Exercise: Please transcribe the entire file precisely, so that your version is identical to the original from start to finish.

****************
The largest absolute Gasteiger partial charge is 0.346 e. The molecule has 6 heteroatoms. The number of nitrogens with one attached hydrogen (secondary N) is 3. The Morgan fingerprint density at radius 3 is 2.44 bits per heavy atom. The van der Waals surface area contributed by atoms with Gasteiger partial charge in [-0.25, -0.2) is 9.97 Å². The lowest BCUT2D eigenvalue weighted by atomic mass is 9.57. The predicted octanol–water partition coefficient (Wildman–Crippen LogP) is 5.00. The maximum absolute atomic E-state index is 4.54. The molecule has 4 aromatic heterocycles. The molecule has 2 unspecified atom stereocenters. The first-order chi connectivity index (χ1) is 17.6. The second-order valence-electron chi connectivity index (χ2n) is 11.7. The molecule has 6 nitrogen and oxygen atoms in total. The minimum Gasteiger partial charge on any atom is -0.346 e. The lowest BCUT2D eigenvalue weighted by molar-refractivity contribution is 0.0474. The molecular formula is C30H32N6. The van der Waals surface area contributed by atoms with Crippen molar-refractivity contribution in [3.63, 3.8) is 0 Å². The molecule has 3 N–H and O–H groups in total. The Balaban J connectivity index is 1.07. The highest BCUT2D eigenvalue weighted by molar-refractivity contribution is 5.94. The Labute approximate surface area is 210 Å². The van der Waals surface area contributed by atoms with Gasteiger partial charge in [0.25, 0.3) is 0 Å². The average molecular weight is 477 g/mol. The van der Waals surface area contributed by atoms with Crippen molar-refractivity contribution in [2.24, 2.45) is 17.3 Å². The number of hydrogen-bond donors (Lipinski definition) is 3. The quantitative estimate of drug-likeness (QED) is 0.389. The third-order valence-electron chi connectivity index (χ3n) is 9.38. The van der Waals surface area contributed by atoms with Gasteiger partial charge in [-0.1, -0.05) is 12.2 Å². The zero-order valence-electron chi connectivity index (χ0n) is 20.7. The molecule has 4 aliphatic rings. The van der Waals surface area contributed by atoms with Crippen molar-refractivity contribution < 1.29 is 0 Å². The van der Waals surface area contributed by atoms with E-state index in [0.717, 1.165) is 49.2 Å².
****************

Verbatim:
The largest absolute Gasteiger partial charge is 0.346 e. The molecule has 6 heteroatoms. The number of nitrogens with one attached hydrogen (secondary N) is 3. The Morgan fingerprint density at radius 3 is 2.44 bits per heavy atom. The van der Waals surface area contributed by atoms with Gasteiger partial charge in [-0.25, -0.2) is 9.97 Å². The lowest BCUT2D eigenvalue weighted by atomic mass is 9.57. The predicted octanol–water partition coefficient (Wildman–Crippen LogP) is 5.00. The maximum absolute atomic E-state index is 4.54. The molecule has 4 aromatic heterocycles. The molecule has 2 unspecified atom stereocenters. The first-order chi connectivity index (χ1) is 17.6. The second-order valence-electron chi connectivity index (χ2n) is 11.7. The molecule has 6 nitrogen and oxygen atoms in total. The minimum Gasteiger partial charge on any atom is -0.346 e. The lowest BCUT2D eigenvalue weighted by molar-refractivity contribution is 0.0474. The molecular formula is C30H32N6. The van der Waals surface area contributed by atoms with Crippen molar-refractivity contribution in [3.63, 3.8) is 0 Å². The molecule has 3 N–H and O–H groups in total. The Balaban J connectivity index is 1.07. The highest BCUT2D eigenvalue weighted by molar-refractivity contribution is 5.94. The Labute approximate surface area is 210 Å². The van der Waals surface area contributed by atoms with Gasteiger partial charge in [0.25, 0.3) is 0 Å². The average molecular weight is 477 g/mol. The van der Waals surface area contributed by atoms with Crippen molar-refractivity contribution in [2.24, 2.45) is 17.3 Å². The number of hydrogen-bond donors (Lipinski definition) is 3. The quantitative estimate of drug-likeness (QED) is 0.389. The third-order valence-electron chi connectivity index (χ3n) is 9.38. The van der Waals surface area contributed by atoms with Gasteiger partial charge in [-0.1, -0.05) is 12.2 Å². The zero-order valence-electron chi connectivity index (χ0n) is 20.7. The molecule has 4 aliphatic rings. The van der Waals surface area contributed by atoms with Crippen molar-refractivity contribution < 1.29 is 0 Å². The van der Waals surface area contributed by atoms with E-state index in [0.717, 1.165) is 49.2 Å².